The computing means 15 includes an interest-coefficient calculating means 21, a money-quantity calculating means 22, a price-coefficient calculating means 23, and an analytical computing means 25. The analytical computing means 25 includes a rotational-coefficient setting means 24.

The interest-rate-information acquiring means 11 is configured to collect information about interest rates implemented by financial institutions, such as banks, credit associations, and insurance companies, and supply, for example, data representing interest-rate information about the interest rates to the computing means 15.

The money-quantity-information acquiring means 12 is configured to collect information representing the quantity of money circulating in the market and information representing the quantity of money existing in the market (e.g., deposits), and supply data dealing with information about these quantities of money to the computing means 15.

The price-information acquiring means 13 is configured to collect information representing, for example, prices in any region, and supply information representing information about the prices to the computing means 15.

The GDP-information acquiring means 14 is configured to process, for example, each piece of externally collected information to generate data representing information about a GDP, and supply the generated data to the computing means 15.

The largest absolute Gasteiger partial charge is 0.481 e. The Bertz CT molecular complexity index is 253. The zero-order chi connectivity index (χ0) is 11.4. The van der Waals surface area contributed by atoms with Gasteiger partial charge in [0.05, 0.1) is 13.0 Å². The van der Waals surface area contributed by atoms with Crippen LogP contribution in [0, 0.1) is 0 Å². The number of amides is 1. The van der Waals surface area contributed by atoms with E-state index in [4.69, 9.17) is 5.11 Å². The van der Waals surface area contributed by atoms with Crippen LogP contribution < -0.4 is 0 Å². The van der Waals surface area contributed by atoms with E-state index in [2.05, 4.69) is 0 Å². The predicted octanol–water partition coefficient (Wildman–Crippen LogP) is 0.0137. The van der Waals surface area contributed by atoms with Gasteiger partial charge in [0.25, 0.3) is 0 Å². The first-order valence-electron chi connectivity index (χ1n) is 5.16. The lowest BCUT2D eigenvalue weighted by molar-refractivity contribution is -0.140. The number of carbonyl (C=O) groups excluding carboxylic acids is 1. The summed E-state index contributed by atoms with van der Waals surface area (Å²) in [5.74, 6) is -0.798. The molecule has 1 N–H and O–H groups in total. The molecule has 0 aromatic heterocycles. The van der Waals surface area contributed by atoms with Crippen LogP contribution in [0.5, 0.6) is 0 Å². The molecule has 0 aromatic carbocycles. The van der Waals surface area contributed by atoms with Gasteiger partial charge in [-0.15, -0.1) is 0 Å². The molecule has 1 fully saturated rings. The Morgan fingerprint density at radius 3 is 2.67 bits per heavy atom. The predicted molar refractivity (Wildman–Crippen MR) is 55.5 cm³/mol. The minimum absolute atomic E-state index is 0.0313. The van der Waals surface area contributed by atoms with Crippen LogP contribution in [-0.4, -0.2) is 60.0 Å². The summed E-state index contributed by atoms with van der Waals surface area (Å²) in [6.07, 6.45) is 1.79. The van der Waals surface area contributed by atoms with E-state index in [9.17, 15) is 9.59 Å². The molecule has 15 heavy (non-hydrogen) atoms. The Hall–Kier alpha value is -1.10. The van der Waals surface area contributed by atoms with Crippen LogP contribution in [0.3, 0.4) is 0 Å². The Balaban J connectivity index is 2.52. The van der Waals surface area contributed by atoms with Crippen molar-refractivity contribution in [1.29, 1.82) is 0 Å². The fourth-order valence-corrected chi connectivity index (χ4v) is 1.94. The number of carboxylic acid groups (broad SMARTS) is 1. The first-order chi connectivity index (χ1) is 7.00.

The computing means 15 includes, for example, a processor (or computer) that performs a predetermined computation (information processing), and also includes a storage means (e.g., database) for storing each piece of data.

The computing means 15 is connected to the interest-rate-information acquiring means 11, the money-quantity-information acquiring means 12, the price-information acquiring means 13, and the GDP-information acquiring means 14 each serving as, for example, a data input means.

The interest-rate-information acquiring means 11, the money-quantity-information acquiring means 12, the price-information acquiring means 13, and the GDP-information acquiring means 14 are individually connected, for example, to an external server (not shown) through a communication line.

The interest-rate-information acquiring means 11, the money-quantity-information acquiring means 12, the price-information acquiring means 13, the GDP-information acquiring means 14 or the like may each include a database (not shown) and may be configured to store each piece of information externally acquired during a predetermined period of time.

The computing means 15 includes, for example, the interest-coefficient calculating means 21, the money-quantity calculating means 22, the price-coefficient calculating means 23, the rotational-coefficient setting means 24, and the analytical computing means 25.

The interest-coefficient calculating means 21, the money-quantity calculating means 22, the price-coefficient calculating means 23, the rotational-coefficient setting means 24, the analytical computing means 25 or the like are configured to perform, for example, a predetermined computation in accordance with a software program stored in the computing means 15.